It's been a bad week for…

People with learning difficulties. Mr Justice Wall supported a mother's attempt to force doctors to give her disabled daughter a hysterectomy. Counsel for the daughter and the Official Solicitor, who acts for those not capable of looking after their own legal interests, argued that the operation was medically unnecessary. The mother argued that the operation was the only way she could ensure her daughter did not become pregnant.

Sergio Montella, an Italian lawyer found dead in his basement. After he had been missing for a week Montella was found in the cage where he kept his pet lion. The lawyer also kept a panther, tigers, dogs and cats. Police are unsure whether he was attacked and killed by the lion or whether Montella died of natural causes in the cage and the lion merely became hungry.

The DTI, which has been accused of producing legal guidance designed to deprive workers of their rights. The charge, brought by the TUC, arises from guidance issued to employers on the Working Time Directive. The Trades Union Congress, with Cherie Booth's help, is seeking judicial review of the Government's implementation of the European rights to parental leave.

Sir Stephen Richards, High Court judge and friend and Oxford compatriot of Tony Blair, who won't be getting the job of chairman of the new Arbitration Committee, after accusations of cronyism. Unions opposed the Government's choice of Richards because of his links to the Prime Minister and because he was perceived as having no experience of industrial relations.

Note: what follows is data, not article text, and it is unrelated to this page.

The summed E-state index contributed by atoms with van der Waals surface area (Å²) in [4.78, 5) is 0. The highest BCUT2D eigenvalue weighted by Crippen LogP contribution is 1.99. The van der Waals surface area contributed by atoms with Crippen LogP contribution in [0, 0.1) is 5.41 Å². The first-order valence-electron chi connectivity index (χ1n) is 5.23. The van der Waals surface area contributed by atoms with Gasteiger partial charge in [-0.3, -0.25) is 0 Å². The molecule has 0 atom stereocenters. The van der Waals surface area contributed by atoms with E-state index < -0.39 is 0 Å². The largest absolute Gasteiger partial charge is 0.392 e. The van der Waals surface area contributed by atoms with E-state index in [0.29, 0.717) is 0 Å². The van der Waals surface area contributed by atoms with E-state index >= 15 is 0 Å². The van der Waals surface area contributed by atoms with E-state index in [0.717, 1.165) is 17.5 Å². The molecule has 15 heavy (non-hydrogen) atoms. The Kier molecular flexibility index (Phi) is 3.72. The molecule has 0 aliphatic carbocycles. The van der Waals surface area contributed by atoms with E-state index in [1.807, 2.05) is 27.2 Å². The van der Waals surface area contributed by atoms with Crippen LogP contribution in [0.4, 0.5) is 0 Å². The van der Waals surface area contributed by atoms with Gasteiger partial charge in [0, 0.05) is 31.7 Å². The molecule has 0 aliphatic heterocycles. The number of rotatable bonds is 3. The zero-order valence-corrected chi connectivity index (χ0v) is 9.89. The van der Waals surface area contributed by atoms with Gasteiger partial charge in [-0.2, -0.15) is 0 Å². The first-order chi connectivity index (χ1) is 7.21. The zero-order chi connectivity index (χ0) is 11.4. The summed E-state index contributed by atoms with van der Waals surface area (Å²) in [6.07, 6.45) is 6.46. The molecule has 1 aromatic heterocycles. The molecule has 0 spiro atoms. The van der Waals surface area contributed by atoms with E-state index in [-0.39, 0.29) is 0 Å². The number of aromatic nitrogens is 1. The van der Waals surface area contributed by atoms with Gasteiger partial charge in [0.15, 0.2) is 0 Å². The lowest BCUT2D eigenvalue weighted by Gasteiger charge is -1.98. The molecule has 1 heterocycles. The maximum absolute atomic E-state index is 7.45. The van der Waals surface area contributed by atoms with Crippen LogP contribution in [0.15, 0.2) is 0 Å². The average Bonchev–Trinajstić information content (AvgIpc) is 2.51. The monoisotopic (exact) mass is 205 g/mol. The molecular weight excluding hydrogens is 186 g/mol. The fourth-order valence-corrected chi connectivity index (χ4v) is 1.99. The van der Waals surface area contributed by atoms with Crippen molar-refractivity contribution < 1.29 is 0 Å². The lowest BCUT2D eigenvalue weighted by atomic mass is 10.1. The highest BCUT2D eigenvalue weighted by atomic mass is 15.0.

Men trying to prove they are a father. A High Court judgment has ruled that DNA blood tests cannot be taken from a child to determine paternity without the mother's consent. The ruling means that men hoping to win court orders for contact may not be able to proceed if the mother denies that the child is their's.

Men who become sexually aroused in public in Mississippi, who could fall foul of a proposed public-sex-and-nudity law that will make it illegal for men with erections to appear in public – even if they are fully clothed. The bill, introduced by Republican state senator Tom King at the request of a constituent, says nudity includes "the showing of covered male genitals in a discernably turgid state".